- Columbia County
- Multnomah County)
(From Atlas of Oregon Lakes, Johnson et al. 1985). Sturgeon Lake is the most dominant of the maze of floodplain lakes located just downstream from the confluence of the Columbia and Willamette Rivers. It is located within Sauvie Island and is a large, shallow, mud-bottomed lake. It is a creation and a reflection of the Columbia River, with the lake surface rising and falling with the river stage; inflow and outflow is through the Gilbert River. The very shallow but large lake occupies the middle of Sauvie Island, one of the largest river islands on the continent. The southern end of this island has long been rich in farmland, and numerous dikes protect the flat area from seasonal flooding. Much of the northern end, including most of the land surrounding Sturgeon Lake, was acquired in 1947 by the Oregon State Game Commission (now the Oregon Department of Fish and Wildlife) as a refuge to provide suitable habitat for wintering waterfowl. Large populations of birds have long used this area for feeding and nesting. Approximately one-half of the waterfowl wintering in the Willamette Valley stay on Sauvie Island. Lewis and Clark, passing by the island in 1802, noted "Our choice of camp was unfortunate as with us were immense numbers of geese, swans, and ducks which during the night serenaded us." More than 220 species of birds are known to be present here sometime during the year; the most obvious include great blue herons, whistling swans, Canada geese, and sandhill cranes.
Most of the shoreline is open for viewing, hiking, and canoeing. Hunting is seasonally allowed around some Tarts of the lake. Fishermen can find all types of warm-water fish in the murky waters, but catfish and crappies seem to provide the most successful catches. Boat launching can be difficult in the low water season, and water level fluctuations have occasionally stranded boats on the extensive mud flats. The lake was named in the very early days, probably from the mistaken belief that it provided spawning grounds for the very large sturgeon found in the Columbia and Willamette Rivers. Legend holds that these fish came ashore from the lake to pick the fruit from the nearby apple trees. Incidentally, the largest sturgeon on record, over 12 feet long and weighing 1285 pounds, was caught just a few miles away near Vancouver.
The ecological characteristics of Sturgeon Lake are largely determined by its extremely shallow depth and the tidal influence from the Columbia and Willamette Rivers. Suspended sediments in the inflowing water settle out and are deposited on the lake bottom. Winds and wave action maintain a high concentration of sediment in the water column, and as a result transparency is very low. The annual range is 0.3 to 4 feet (0.1 to 1.2 meters), but the average is at the lower end (Klingeman et al 1982). Other water quality parameters, such as high phosphorus and chlorophyl concentrations, indicate that this lake is eutrophic. Major ion concentrations and conductivity are similar to the Columbia and Willamette Rivers.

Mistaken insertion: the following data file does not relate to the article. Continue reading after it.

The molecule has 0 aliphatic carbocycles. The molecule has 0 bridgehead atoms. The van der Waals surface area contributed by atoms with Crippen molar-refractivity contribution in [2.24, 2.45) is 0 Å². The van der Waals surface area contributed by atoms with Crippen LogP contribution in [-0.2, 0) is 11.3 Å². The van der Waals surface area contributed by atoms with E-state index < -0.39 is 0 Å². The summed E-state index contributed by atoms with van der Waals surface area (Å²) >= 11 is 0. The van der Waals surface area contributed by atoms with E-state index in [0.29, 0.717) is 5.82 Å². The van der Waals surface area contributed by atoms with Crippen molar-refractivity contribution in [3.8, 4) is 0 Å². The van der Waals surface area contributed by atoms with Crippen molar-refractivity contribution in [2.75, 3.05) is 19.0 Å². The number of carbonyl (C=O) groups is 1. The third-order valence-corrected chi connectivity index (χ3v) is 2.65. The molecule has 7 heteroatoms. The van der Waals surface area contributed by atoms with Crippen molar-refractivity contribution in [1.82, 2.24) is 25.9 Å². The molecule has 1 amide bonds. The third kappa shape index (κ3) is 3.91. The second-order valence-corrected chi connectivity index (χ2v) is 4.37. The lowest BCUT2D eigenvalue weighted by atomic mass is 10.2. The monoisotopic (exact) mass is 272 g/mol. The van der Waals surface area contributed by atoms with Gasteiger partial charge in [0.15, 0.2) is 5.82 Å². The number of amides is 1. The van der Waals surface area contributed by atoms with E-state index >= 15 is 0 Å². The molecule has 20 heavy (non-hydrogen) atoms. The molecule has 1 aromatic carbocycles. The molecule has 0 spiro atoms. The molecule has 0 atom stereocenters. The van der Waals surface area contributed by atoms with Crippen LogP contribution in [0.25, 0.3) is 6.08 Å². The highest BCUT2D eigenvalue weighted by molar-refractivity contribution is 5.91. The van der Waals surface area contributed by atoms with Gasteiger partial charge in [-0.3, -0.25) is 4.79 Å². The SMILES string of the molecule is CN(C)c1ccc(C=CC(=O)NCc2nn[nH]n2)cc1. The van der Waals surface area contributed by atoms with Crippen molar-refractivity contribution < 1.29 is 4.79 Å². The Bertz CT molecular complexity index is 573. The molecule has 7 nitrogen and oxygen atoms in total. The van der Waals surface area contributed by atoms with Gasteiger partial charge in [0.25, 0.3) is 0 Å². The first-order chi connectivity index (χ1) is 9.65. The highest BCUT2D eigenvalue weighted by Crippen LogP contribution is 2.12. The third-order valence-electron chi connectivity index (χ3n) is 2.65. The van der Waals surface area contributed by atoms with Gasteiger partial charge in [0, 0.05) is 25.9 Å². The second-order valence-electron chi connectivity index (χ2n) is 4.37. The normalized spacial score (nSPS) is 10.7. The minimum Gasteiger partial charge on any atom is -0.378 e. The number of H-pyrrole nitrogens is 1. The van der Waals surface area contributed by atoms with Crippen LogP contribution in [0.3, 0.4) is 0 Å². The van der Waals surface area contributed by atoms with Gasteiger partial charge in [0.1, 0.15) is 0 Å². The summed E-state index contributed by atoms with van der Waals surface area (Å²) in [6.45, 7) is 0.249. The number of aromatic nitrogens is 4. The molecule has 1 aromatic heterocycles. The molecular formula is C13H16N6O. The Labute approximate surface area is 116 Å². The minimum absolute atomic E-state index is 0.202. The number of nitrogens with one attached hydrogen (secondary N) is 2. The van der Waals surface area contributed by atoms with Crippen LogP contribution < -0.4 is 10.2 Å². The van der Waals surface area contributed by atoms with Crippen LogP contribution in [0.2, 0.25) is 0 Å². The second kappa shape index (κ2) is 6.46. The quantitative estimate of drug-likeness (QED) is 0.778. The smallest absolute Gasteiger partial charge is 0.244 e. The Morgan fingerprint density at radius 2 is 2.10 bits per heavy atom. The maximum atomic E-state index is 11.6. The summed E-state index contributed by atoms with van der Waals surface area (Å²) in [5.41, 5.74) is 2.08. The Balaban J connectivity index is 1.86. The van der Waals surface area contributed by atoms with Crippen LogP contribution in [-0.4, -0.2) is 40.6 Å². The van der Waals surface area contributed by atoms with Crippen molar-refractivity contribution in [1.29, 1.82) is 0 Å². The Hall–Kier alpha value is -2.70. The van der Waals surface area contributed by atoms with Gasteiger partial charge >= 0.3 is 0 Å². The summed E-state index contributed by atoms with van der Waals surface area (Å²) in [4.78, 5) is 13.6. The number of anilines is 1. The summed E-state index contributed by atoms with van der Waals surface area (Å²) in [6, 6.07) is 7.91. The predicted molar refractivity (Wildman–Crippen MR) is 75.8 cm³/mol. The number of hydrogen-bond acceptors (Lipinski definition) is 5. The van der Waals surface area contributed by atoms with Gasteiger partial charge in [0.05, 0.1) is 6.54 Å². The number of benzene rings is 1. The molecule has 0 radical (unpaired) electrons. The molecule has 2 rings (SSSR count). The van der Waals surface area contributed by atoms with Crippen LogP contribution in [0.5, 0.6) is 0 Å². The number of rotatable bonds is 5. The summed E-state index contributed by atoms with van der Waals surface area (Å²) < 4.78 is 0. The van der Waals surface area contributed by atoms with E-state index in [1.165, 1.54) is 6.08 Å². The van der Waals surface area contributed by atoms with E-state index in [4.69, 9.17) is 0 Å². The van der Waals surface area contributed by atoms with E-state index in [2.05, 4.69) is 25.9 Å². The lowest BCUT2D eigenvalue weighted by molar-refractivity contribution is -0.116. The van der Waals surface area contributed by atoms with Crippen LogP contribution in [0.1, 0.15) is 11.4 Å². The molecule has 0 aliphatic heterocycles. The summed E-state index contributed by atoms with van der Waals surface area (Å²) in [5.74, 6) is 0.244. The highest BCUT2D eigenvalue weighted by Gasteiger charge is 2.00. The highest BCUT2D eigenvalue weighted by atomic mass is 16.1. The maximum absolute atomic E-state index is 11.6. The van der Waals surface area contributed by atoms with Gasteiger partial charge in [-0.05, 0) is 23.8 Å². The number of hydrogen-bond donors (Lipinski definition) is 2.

Sturgeon Lake has several problems in addition to the main problem of siltation: it experiences algal blooms (Aphanizomenon and Anabaena); it is plagued with high levels of bacteria; and the lake perimeter is being invaded by willows. Submerged macrophytes are not abundant, largely due to the limited water transparency, unstable sediments, fluctuating water levels, and the activities of carp that abound in this lake. The sedimentation problem was investigated by Klingeman et al (1982) in a study sponsored by the West Multnomah County Soil and Water Conservation District in 1980. In addition to reporting extensive data on the lake and surrounding environments, they studied in detail the causes, rates, and effects of sedimentation in the lake. Modifications made in the area of Sturgeon Lake over the past four decades have accelerated the sediment deposition, which is currently estimated to be about one inch per year. These modifications include diking, dredge spoil disposal, blocking of creeks, and reservoir flood control operations. Subsequently, the lake was becoming shallower and smaller, willows were invading the exposed shoreline and, of particular concern, habitat sought by the waterfowl was slowly being destroyed. Klingeman et al provided many options for managing silt deposition in their report, options which include dredging, flushing, damming, lake isolation, and others. The long-term recommendation for rehabilitation was to reopen Dairy Creek, a tributary of the lake, and thereby reestablish natural flushing from the Columbia River. Although the lake would not become appreciably deeper, it would be expected that further sedimentation would be prevented and water quality would improve.